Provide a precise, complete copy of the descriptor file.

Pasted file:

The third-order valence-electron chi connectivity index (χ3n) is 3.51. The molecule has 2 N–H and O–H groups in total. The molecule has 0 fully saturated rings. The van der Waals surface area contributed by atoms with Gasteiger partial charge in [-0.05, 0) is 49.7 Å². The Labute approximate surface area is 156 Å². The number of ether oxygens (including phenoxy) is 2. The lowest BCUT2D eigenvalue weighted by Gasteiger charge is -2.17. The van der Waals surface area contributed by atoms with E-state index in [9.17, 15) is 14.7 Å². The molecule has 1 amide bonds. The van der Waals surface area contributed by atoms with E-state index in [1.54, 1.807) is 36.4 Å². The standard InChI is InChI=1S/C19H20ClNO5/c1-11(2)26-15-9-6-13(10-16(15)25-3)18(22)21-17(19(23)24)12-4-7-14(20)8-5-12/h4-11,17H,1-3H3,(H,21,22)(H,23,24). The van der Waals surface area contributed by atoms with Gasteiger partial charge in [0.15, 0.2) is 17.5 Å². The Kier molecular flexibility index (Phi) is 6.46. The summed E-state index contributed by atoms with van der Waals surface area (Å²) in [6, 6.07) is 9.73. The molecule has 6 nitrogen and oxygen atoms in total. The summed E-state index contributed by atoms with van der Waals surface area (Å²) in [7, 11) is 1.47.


The third-order valence-electron chi connectivity index (χ3n) is 3.51. The molecule has 2 N–H and O–H groups in total. The molecule has 0 fully saturated rings. The van der Waals surface area contributed by atoms with Gasteiger partial charge in [-0.05, 0) is 49.7 Å². The Labute approximate surface area is 156 Å². The number of ether oxygens (including phenoxy) is 2. The lowest BCUT2D eigenvalue weighted by Gasteiger charge is -2.17. The van der Waals surface area contributed by atoms with E-state index in [9.17, 15) is 14.7 Å². The molecule has 1 amide bonds. The van der Waals surface area contributed by atoms with E-state index in [1.54, 1.807) is 36.4 Å². The standard InChI is InChI=1S/C19H20ClNO5/c1-11(2)26-15-9-6-13(10-16(15)25-3)18(22)21-17(19(23)24)12-4-7-14(20)8-5-12/h4-11,17H,1-3H3,(H,21,22)(H,23,24). The van der Waals surface area contributed by atoms with Gasteiger partial charge in [0.15, 0.2) is 17.5 Å². The Kier molecular flexibility index (Phi) is 6.46. The summed E-state index contributed by atoms with van der Waals surface area (Å²) in [6, 6.07) is 9.73. The molecule has 6 nitrogen and oxygen atoms in total. The summed E-state index contributed by atoms with van der Waals surface area (Å²) in [7, 11) is 1.47.